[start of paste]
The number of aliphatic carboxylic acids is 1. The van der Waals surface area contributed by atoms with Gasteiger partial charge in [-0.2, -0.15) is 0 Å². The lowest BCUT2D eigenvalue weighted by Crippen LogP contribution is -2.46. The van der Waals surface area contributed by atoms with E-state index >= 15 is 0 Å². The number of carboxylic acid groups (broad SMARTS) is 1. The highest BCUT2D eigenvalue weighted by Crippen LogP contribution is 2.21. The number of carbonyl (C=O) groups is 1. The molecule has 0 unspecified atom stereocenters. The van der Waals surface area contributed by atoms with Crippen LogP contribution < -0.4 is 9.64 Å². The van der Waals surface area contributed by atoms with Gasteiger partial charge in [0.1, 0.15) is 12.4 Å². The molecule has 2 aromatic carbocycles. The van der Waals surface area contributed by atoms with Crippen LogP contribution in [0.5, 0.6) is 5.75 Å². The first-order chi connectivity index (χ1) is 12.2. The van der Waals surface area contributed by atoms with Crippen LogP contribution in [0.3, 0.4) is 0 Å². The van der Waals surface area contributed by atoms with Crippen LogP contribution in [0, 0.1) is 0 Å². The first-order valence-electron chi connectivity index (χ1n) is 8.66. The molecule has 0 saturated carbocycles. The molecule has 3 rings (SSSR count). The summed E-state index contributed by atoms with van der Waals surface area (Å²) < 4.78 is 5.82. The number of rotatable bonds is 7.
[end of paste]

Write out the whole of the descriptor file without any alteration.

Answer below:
The number of aliphatic carboxylic acids is 1. The van der Waals surface area contributed by atoms with Gasteiger partial charge in [-0.2, -0.15) is 0 Å². The lowest BCUT2D eigenvalue weighted by Crippen LogP contribution is -2.46. The van der Waals surface area contributed by atoms with E-state index >= 15 is 0 Å². The number of carboxylic acid groups (broad SMARTS) is 1. The highest BCUT2D eigenvalue weighted by Crippen LogP contribution is 2.21. The number of carbonyl (C=O) groups is 1. The molecule has 0 unspecified atom stereocenters. The van der Waals surface area contributed by atoms with Crippen LogP contribution < -0.4 is 9.64 Å². The van der Waals surface area contributed by atoms with Gasteiger partial charge in [0.1, 0.15) is 12.4 Å². The molecule has 2 aromatic carbocycles. The van der Waals surface area contributed by atoms with Crippen LogP contribution in [0.5, 0.6) is 5.75 Å². The first-order chi connectivity index (χ1) is 12.2. The van der Waals surface area contributed by atoms with Crippen LogP contribution in [0.3, 0.4) is 0 Å². The van der Waals surface area contributed by atoms with Crippen LogP contribution in [0, 0.1) is 0 Å². The first-order valence-electron chi connectivity index (χ1n) is 8.66. The molecule has 0 saturated carbocycles. The molecule has 3 rings (SSSR count). The summed E-state index contributed by atoms with van der Waals surface area (Å²) < 4.78 is 5.82. The number of rotatable bonds is 7.